The other fatality occurred at 9:05 a.m., near 14th Street and Parkwood Place NW. According to police, Agnes Franklin, 55, was crossing the street when she slipped and fell on ice. She tried to get out of the way of an on-coming bus, but she was unable to and the bus hit her.
Marion Barksdale, who saw the accident while cleaning ice from the steps of his brother's home at 3509 14th Street NW, said the victim "fell on her back about half way across the street. She sat up for a few seconds then I said, 'Oh, Lord, that bus is going to hit that lady.'"
Barksdale said that the bus slid for 80 to 100 feet before hitting the woman with its left front wheel. She was dead by the time the rescue squad arrived about 10 minutes later.
Numerous other accidents involving Metrobuses were reported yesterday morning, with two occurring within half an hour of each other on New Hampshire Avenue NW, between 20th and 21st Streets.
An L-4 bus hit a parked car at the bus stop between 20th and 21st Streets and, while that bus was still angled out into the icy street, another L-4 struck a car in front of it, which in turn hit another car.
Jesse Holt Sr., a bus driver who has been with Metro for three years, said that "people are under the impression that buses don't skid and slide because they are heavy, but that impression is wrong. The momentum causes you to keep going."
Cody Pfanstiehl, a spokesman for Metro, also blamed extra momentum for the difficulty the buses were having. "By and large the bus operator is a professional," Pfanstiehl said, "but that doesn't account for what nature does."
Icy conditions complicated rescue work at an early morning fire in Hyattsville, in which seven persons were injured, including a four-month-old infant and a fireman. About 65 persons were left homeless, Prince George's County fire officials said.
Several residents of neighboring buildings, their hands and arms outstretched to form a net, caught at least one child dropped from a window of the burning building. One man jumped from a third floor window fracturing both his legs, and several of the building's residents had to be carried from the building by firemen who slipped and slid on the icy sidewalk.
The infant, Michelle Elliott, was taken to Children's Hospital where officials said she was in fair condiiton with burns on the face. Residents interviewed yesterday said the infant's mother, Janice Elliott, dropped her from her third floor apartment window to the outstretched arms of about six men during the height of the smoky blaze.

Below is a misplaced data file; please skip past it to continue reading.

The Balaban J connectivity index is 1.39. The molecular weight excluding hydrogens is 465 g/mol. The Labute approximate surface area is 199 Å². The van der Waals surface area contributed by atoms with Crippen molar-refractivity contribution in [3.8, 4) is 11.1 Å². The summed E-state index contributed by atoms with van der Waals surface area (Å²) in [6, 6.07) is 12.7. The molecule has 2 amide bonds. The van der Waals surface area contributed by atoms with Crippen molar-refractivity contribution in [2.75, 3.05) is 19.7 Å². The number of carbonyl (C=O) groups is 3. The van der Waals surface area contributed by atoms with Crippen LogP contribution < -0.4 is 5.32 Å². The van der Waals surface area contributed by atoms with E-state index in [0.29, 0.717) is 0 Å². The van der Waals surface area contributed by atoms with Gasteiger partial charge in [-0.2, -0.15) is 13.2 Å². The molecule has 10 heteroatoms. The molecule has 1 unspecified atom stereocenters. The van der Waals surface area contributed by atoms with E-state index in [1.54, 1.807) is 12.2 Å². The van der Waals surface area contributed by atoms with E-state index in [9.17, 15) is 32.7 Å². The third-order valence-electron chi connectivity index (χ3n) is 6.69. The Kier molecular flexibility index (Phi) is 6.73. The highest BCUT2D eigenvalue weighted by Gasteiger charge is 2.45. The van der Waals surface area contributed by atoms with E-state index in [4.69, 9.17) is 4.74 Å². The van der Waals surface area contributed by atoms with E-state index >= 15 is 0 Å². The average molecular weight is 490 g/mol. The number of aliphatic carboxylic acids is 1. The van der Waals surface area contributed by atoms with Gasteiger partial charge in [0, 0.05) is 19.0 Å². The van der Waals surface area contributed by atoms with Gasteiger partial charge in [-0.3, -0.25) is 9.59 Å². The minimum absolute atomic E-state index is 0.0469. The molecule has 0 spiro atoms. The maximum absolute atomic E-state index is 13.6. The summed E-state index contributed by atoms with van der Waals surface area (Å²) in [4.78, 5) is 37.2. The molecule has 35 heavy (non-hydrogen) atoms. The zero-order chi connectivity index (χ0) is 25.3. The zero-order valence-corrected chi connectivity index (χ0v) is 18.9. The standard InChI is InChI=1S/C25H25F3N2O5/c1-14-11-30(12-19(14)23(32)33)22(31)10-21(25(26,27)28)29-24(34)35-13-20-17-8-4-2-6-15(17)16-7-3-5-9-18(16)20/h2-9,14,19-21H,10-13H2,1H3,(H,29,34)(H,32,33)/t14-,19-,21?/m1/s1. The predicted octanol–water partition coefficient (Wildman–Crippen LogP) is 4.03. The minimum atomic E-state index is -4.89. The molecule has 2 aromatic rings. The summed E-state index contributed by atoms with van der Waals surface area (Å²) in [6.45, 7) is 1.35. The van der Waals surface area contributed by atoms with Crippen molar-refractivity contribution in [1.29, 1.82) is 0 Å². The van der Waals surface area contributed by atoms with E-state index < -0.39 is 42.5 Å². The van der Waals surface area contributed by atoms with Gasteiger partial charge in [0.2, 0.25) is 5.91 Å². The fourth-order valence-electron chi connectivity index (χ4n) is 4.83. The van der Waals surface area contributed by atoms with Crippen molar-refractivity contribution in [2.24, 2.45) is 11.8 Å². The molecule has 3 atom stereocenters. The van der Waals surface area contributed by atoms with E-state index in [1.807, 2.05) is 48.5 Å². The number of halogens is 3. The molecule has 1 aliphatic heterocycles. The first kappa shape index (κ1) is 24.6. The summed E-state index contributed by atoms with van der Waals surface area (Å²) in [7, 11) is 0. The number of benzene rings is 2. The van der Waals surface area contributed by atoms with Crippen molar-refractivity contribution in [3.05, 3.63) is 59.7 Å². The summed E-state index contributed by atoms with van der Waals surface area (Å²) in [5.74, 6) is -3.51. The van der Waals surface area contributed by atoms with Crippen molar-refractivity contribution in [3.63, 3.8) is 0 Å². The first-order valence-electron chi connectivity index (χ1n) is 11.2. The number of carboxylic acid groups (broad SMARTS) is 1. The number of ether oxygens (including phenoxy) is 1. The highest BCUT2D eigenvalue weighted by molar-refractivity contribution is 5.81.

In many suburban areas the problem was not slippery main streets, but getting to those streets from parking spaces. Many cars were iced in because snow plows had pushed slush up against them and the slush froze overnight.
The weather forecast for the next few days calls for below-freezing temperatures and a chance of snow Tuesday. Skies today are expected to be clear, with strong northwest winds as high as 30 miles an hour forcing temperatures into the teens and below tonight.
Fair, cold weather is predicted for Monday when daytime temperatures are not expected to rise above 20. After Tuesday's chance of snow, the forecast calls for fair skies Wednesday and Thursday with highs near 30.
The forecast means that ice likely will grow worse in rivers and bays on the Delmarva Peninsula. The ice already has halted nearly all waterborne transportation, threatening the area with a fuel crisis.
Recent groundings of several barges in the ice-choked Chesapeake Bay has forced the U.S. Coast Guard to order a halt to all navigation in Tangier Sound in the east-central part of the bay.
Gov. Marvin Mandel said he would take steps to get federal assistance for bay watermen who have been unable to fish or otherwise work because of the icy conditions. Col. James K. O'Brien of the Maryland Civil Defense said his group estimated that the watermen have been losing between $180,000 and $360,000 a day for the last week because of the ice.
An Air France Concorde supersonic transport that was forced to land at Baltimore-Washington International Airport Friday because of icy runways at Dulles International was flown to the Virginia airport this morning and departed on schedule at 1 p.m. yesterday for Paris.
Meanwhile, relief is in sight for the 40 to 50 Fairfax County homeowners whose furnaces were shut down by contaminated fuel oil. A spokesman for Exxon, whoost of the furnaces would be cleaned and refilled with clean fuel by this morning. He said that salt had somehow gotten into the oil and the tanks would have to be thoroughly cleaned out. No similar problems have been encountered in Washington or Maryland.